Transportation Minister Shaul Mofaz is running for prime minister these days, as the internal struggle within the Kadima party heats up. Mofaz has armed himself with an asset of great importance to him in the race - his experience as chief of staff. But it's not likely that he will be emphasizing his experience as transportation minister, nor the enormous benefits that the captains of commerce have reaped from his tenure as minister. At the expense of the entire country, of course.
That's the sense one gets from the application filed by El Al this week, demanding that the government meet its promise to increase the proportion of airline security costs - principally those of El Al - from 50% to 80% (from NIS 200 million to NIS 335 million), to be borne by the state. This is the cost to be paid to three privately owned airlines in Israel - El Al, owned by Dedi Borovich, Israir, owned by Nochi Dankner and Avi Fischer, and Arkia, owned by the Nakash brothers.
And why exactly is the state called on to pay an additional NIS 135 million to cover the security expenses of three private firms? Basically, because this what El Al demanded in exchange for agreeing to opening the airline market to competition.
El Al has been sole carrier for years. It was the only Israeli carrier allowed to fly to most destinations worldwide on a regular basis, and only a single foreign carrier was operated from that destination to Israel. This arrangement has been very convenient for all concerned, but over the years the disadvantages have become glaring.
The situation has become unpopular enough to inspire pressure on the Transportation Ministry to revoke El Al's exclusivity. The only problem is that El Al has for years held an assured position as the appointed sole carrier on most routes from Israel, and its shares were offered for sale on this basis - and eventually bought by the Borovich family in 2003.
As a result, the creation of conditions for competition comes at a cost. Like the cost of airline security for instance, mainly that of El Al, to the tune of an additional NIS 135 million annually.
But there are two problems with the price that the Transportation Ministry, headed by Mofaz, hurried to pay to the captains of commerce who own the Israeli airlines. Firstly, since the decision was made, Israel's skies have not actually opened to competition. The ministry has added just seven destinations since then, and the actual competition involved is trivial - the number of carriers flying to and from these destinations has increased from two to four: two Israeli airlines and two foreign. It's hard to describe this as 'free competition,' where anyone who wishes to fly to Israel might do so.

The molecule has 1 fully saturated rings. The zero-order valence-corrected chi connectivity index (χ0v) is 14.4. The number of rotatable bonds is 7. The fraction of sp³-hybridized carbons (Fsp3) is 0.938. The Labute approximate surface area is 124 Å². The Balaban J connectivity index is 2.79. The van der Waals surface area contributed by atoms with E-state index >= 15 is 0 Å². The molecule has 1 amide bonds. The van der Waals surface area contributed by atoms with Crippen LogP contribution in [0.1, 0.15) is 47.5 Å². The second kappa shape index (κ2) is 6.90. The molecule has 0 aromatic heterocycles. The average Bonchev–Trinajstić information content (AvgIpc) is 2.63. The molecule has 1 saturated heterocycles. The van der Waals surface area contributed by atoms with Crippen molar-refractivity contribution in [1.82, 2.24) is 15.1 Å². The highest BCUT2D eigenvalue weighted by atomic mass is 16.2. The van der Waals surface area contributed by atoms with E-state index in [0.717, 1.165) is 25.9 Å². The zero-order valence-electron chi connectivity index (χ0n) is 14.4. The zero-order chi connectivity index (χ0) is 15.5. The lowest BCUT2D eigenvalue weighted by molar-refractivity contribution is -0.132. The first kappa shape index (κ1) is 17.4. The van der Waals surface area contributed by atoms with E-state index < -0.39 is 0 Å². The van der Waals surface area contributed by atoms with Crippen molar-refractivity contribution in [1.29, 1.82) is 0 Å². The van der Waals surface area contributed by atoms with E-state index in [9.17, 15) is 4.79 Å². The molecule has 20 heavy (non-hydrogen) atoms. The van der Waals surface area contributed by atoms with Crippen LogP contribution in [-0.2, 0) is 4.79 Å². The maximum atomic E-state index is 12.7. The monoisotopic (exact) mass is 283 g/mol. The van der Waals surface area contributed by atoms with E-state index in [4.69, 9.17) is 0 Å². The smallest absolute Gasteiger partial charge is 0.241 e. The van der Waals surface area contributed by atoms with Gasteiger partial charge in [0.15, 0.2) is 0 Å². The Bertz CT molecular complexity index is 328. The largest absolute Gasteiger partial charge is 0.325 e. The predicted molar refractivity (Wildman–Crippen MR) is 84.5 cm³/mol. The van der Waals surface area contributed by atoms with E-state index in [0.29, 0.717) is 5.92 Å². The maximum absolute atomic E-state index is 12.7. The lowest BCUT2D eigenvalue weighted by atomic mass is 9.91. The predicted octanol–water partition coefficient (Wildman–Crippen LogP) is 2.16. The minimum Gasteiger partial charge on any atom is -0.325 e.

The second problem is more fundamental. Under El Al's privatization contract, the airline was promised continued exclusivity as the sole appointed carrier, subject to various conditions, one of which was that once incoming traffic reaches 10.7 million passengers, the Transportation Ministry may chose to cancel El Al's exclusivity with no recompense.
Lo and behold, Israel saw 8.8 million incoming passengers in 2006. By 2007 that number had increased to 10.1 million, and in the course of the first five months of 2008, traffic has increased by another 15% compared with the same period last year. That means that by the end of 2008, the number of incoming passengers will reach 11.6 million - exceeding the threshold set in the agreement with El Al by 900,000 passengers.
Yes, the threshold of 10.7 million passengers, which should have enabled the government to cancel El Al's exclusivity as sole carrier without becoming liable for compensation, is about to be surpassed, six months after the government chose to approve the decision - at the request of Mofaz - and instead pay privately owned airlines NIS 135 million annually, at the expense of tax payers.
With such kid-glove handling, it's fair to assume that airline owners are enthusiastic supporters of Mofaz, but it is doubtful whether the Israeli voter has reason for any similar enthusiasm.
"The committee for open skies decided that one of the major hurdles to fair and equitable competition in the Israeli aviation industry lies in the cost of security, which is a millstone around the neck of Israeli companies," said Transportation Ministry Director General Gideon Siterman. "If we want the security to oversee airline security, the state must pay for the cost."
Security guards on US airlines are employees of Homeland Security, so the US government bears their cost, he said, adding that the committee had recommended that the state bear 100% of the security costs, and had compromised on 80%.
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